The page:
Treating government speech as a unitary category has the appeal of simplicity. Disaggregating the state into a multiplicity of units and so of potential speakers, with a variety of quite different speech rights, considerably complicates matters. The problem is not just the multiplicity of categories from which we must choose in order to characterize any particular communication. The very contours of the speaking entity are often blurred and contested. Any attempt to ascribe a particular communication to a subdivision of the state is vulnerable to counterclaims based on a more unitary or a more fragmented view of the state. But the problem goes beyond complexity. Since people’s attitudes and understandings are constitutive of the nature and boundary of a social entity, the controversy may amount to an “ontological” disagreement. The disputants may not just disagree about fixing the most adequate unit of analysis, but their disagreement may reveal that no such single entity exists: the source of the disagreement may be conflicting clusters of beliefs and attitudes that are the constituents of differing collective units to which the disputing parties relate.
So, for example, a city council’s proposed resolution condemning the insensitivity of large corporations to the plight of laid-off workers can be for some the apt expression of a communal sentiment, provoked perhaps by a recent incident that occurred in the city. The city council’s speech directly expresses these supporters’ own frustrations and resentments. Others may perceive the council’s proposed resolution in more detached, organizational terms, approving of the communication or acquiescing in it because they view themselves as having delegated to the council expression as well as action on matters such as these. Still others would, in effect, deny the council both original (communal) and derivative (delegated) speech rights. They could do so, for example, by invoking their national identity, arguing that only those who can speak on behalf of the country as a whole—a branch of the federal government, perhaps—are qualified to make pronouncements in their name in matters of social justice.28 For these individuals, city council members are but low-level functionaries in the state’s hierarchy and should not presume to exercise any authority that is not derived from that inclusive structure.29 Now these conflicting views regarding the proposed communication can, in principle, all be valid. They express incommensurate but tenable social worlds. The social world inhabited by those who find an indispensable outlet of personal frustration in the council’s proclamation contains an entity, the local community, that is absent in the world inhabited by those whose primary identification in the present context is with the country as a whole and for whom the locality has purely instrumental significance. In contrast, the latter group lives in a social world in which the state is a viable community, absent from the world of those with the local identifications.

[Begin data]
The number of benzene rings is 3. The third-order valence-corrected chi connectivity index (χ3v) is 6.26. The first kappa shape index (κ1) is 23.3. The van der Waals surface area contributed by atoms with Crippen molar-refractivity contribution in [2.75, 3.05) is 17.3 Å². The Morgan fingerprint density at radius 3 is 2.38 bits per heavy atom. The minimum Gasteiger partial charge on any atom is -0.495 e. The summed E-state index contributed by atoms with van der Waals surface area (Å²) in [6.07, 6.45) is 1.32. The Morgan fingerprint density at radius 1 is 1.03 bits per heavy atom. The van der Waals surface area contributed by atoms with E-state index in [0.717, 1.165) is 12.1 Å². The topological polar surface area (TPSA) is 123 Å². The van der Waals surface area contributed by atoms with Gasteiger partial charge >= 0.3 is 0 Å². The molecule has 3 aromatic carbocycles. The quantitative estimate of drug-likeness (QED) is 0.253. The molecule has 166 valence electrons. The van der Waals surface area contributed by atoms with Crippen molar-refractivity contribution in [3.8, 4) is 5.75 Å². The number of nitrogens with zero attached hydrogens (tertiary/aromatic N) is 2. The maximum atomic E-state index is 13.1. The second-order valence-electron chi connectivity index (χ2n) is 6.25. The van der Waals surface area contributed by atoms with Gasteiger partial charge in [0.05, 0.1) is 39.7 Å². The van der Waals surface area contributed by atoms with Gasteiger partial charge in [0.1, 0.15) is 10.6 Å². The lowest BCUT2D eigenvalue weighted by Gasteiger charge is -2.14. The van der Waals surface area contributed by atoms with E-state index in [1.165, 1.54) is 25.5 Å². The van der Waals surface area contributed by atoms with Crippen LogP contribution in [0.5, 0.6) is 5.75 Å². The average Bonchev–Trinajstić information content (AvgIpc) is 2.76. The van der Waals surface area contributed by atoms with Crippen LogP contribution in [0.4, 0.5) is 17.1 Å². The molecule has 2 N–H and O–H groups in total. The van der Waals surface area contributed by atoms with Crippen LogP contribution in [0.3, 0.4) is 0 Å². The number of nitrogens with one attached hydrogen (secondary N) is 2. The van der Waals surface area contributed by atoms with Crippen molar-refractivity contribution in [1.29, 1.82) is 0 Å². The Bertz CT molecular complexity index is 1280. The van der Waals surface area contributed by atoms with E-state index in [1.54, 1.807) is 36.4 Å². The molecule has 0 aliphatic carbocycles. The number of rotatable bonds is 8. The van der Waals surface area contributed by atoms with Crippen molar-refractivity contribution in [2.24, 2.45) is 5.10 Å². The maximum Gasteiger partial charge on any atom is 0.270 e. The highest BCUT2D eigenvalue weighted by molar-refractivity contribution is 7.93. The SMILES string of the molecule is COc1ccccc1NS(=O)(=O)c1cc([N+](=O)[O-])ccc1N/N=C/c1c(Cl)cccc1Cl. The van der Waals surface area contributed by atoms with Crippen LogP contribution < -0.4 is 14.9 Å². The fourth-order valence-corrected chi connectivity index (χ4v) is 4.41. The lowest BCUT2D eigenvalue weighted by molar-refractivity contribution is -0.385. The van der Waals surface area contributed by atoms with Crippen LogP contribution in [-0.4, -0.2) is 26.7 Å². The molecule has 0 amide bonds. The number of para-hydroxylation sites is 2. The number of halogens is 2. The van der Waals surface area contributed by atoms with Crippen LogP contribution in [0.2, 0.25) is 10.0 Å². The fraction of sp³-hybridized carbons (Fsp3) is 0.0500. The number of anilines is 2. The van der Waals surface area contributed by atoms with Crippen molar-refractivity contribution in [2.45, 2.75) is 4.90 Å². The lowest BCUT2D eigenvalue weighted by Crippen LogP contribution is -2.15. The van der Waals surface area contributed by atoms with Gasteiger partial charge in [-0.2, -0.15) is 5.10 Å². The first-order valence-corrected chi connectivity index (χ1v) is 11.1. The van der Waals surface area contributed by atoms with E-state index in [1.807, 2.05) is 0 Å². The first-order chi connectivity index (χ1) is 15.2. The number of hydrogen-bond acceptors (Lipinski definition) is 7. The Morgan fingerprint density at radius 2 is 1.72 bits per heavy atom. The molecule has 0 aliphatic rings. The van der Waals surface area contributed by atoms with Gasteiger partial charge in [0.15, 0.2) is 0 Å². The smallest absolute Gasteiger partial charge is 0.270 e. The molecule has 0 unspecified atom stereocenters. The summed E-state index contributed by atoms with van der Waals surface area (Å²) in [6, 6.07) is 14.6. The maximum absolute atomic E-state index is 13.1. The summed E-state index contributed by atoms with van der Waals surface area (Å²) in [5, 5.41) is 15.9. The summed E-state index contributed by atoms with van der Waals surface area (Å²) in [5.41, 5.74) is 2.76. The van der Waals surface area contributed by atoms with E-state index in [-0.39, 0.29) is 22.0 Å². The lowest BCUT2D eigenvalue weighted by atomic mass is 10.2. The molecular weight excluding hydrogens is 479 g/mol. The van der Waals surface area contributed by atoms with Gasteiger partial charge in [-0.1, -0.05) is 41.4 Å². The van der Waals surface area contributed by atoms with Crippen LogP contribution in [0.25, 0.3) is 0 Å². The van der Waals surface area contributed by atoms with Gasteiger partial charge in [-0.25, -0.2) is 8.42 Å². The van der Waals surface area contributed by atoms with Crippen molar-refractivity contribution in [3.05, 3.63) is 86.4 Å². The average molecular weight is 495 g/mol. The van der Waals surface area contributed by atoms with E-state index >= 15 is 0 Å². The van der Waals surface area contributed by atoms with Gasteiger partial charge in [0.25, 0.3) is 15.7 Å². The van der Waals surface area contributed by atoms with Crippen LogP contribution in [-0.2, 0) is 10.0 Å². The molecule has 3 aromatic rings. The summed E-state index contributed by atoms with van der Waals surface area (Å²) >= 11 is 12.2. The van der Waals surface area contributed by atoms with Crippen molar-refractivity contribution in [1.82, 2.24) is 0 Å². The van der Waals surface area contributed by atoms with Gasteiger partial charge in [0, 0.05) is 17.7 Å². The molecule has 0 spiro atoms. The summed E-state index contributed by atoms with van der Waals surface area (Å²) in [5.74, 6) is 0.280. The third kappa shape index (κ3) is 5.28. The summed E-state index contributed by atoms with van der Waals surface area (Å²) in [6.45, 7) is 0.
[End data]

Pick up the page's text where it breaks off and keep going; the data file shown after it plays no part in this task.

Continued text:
These reflections strike what at this point in the book should be a familiar note. They echo the constructivist theme broached in Chapter 1 and pursued throughout this book. And as on other occasions, this theme also has special relevance here for the role of judicial decisions. In deciding a First Amendment case, a court does more than settle the constitutional issue at hand; it also implicitly decides who the speaking subject is, thereby contributing to fixing, in an authoritative manner, the underlying social ontology and decreasing the indeterminacy just described. But, of course, a court can perform this (or any other) function only when a sufficiently pervasive and robust agreement prevails concerning the conditions under which someone’s pronouncements, such as on matters of collective speech rights, are made in one’s “judicial” capacity, thus on behalf of a “court,” so that when these pronouncements are made, all concerned rest assured that Government speaks!